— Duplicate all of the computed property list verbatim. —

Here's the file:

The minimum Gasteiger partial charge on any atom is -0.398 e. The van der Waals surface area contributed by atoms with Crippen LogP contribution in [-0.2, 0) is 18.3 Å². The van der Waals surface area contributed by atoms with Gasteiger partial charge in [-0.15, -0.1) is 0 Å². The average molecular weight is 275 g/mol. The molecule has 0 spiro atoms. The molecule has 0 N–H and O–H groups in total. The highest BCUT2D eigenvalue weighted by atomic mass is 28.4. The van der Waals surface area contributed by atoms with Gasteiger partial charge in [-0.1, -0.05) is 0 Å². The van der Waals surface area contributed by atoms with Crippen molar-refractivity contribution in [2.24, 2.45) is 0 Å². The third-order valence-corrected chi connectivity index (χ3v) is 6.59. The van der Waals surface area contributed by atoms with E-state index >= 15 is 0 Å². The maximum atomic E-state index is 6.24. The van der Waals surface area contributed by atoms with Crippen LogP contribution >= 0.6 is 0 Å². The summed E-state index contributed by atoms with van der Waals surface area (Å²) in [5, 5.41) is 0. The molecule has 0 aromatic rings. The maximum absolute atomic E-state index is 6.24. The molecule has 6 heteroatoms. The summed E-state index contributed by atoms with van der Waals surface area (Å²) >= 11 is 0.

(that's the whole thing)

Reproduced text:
The minimum Gasteiger partial charge on any atom is -0.398 e. The van der Waals surface area contributed by atoms with Crippen LogP contribution in [-0.2, 0) is 18.3 Å². The van der Waals surface area contributed by atoms with Gasteiger partial charge in [-0.15, -0.1) is 0 Å². The average molecular weight is 275 g/mol. The molecule has 0 spiro atoms. The molecule has 0 N–H and O–H groups in total. The highest BCUT2D eigenvalue weighted by atomic mass is 28.4. The van der Waals surface area contributed by atoms with Gasteiger partial charge in [-0.1, -0.05) is 0 Å². The van der Waals surface area contributed by atoms with Crippen molar-refractivity contribution in [2.24, 2.45) is 0 Å². The third-order valence-corrected chi connectivity index (χ3v) is 6.59. The van der Waals surface area contributed by atoms with E-state index >= 15 is 0 Å². The maximum atomic E-state index is 6.24. The van der Waals surface area contributed by atoms with Crippen LogP contribution >= 0.6 is 0 Å². The summed E-state index contributed by atoms with van der Waals surface area (Å²) in [5, 5.41) is 0. The molecule has 0 aromatic rings. The maximum absolute atomic E-state index is 6.24. The molecule has 6 heteroatoms. The summed E-state index contributed by atoms with van der Waals surface area (Å²) >= 11 is 0.